Prices for solar panels have come down in recent years, leading many greens to think the renewable energy source’s days in the sun has finally arrived. In fact, recent analysis from the consulting firm Lazard suggests that the levelized cost—a metric used to compare the price to produce a given amount of electricity across multiple energy sources—of utiltiy-scale photovoltaic solar panels ranges between $72 and $86 per megawatt-hour, making it competitive with the vast quantities of natural gas currently enjoying a renaissance in the United States. But as the Breakthrough Institute reports, Lazard’s estimates don’t stack up with the energy experts at the Intergovernmental Panel on Climate Change or the Energy Information Administration:
Solar costs have plummeted in recent years. But unfortunately, as costs have come down, it’s only become more difficult to get reliable estimates of what the costs actually are today. This is what happens when analysts cherry-pick from among the most successful projects and emphasize the subsidized costs of energy, ignoring incentives like tax credits, portfolio standards, and net energy metering. What the most comprehensive data show is that, when all costs and available project data are taken into account, solar remains significantly more costly than fossil fuel competitors.
The fact is, solar is a viable option only after it’s received generous government support. That’s true for photovoltaic panels, and it’s also true for a different kind of solar technology. The NYT explains:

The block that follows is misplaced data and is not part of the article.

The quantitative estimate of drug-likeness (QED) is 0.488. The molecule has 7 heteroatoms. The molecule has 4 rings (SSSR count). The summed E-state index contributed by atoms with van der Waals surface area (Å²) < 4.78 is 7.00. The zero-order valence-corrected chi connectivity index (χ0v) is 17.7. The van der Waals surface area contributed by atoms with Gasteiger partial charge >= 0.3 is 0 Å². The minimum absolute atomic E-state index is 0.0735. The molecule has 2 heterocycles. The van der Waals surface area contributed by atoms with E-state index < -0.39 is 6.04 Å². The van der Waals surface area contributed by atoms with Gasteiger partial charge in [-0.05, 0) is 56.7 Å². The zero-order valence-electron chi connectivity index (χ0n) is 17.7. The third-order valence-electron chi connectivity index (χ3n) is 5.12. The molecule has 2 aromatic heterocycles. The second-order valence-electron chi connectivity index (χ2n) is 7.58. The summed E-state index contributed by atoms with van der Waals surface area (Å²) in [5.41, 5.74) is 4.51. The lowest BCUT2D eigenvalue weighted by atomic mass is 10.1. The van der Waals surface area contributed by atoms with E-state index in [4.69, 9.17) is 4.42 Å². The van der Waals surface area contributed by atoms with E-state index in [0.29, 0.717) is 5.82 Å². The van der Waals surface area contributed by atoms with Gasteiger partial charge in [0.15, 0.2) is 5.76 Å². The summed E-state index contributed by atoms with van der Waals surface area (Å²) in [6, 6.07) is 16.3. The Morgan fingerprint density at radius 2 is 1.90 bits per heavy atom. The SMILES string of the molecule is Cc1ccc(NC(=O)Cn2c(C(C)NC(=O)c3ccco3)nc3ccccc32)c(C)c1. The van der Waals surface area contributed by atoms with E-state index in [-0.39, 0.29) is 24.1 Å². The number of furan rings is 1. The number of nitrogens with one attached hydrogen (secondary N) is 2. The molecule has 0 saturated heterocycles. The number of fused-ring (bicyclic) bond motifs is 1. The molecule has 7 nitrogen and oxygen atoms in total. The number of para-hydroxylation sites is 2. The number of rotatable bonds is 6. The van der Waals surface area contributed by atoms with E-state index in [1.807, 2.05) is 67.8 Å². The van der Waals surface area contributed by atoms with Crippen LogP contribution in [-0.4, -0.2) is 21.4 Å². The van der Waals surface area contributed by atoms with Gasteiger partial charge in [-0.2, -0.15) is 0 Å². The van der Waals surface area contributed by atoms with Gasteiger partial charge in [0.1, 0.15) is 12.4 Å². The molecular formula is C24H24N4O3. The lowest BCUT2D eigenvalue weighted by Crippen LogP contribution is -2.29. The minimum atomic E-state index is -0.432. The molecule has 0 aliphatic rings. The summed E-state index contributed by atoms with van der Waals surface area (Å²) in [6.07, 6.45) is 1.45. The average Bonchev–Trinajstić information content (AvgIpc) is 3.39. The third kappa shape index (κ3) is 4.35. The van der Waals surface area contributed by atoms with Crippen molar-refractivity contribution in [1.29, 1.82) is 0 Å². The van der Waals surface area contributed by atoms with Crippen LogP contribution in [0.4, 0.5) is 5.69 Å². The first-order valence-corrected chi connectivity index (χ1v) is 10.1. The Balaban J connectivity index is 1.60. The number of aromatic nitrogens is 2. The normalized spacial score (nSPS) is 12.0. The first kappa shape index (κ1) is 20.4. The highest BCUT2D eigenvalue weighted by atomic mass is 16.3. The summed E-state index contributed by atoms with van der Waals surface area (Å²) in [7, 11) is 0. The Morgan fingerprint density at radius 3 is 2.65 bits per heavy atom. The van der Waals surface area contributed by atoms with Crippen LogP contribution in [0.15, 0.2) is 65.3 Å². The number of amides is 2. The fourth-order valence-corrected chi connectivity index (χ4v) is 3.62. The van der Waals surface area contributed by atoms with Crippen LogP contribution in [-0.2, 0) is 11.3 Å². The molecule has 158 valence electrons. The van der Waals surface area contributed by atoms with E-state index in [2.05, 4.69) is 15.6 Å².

[E]xisting solar thermal plants have benefited from heavy government support in the form of loan guarantees — $1.2 billion in the case of the Mojave plant — but that program is no longer active. As a result, utility-scale development, which accounted for almost two-thirds of the nation’s solar capacity installed last year, according to industry estimates, could drop off.
It doesn’t make sense for governments to pour resources into subsidy regime schemes designed to prop up technologies—no matter how green—that are incapable of competing on cost on their own merit. There’s a huge opportunity cost here that few environmentalists seem to acknowledge: the money that’s gone to incentivize the production and installation of today’s generation of solar panels could have been better spent on the research and development of tomorrow’s technologies. Instead, green advocates have squandered billions of dollars and plenty of political capital setting up subsidies for inefficient energy sources. What a waste.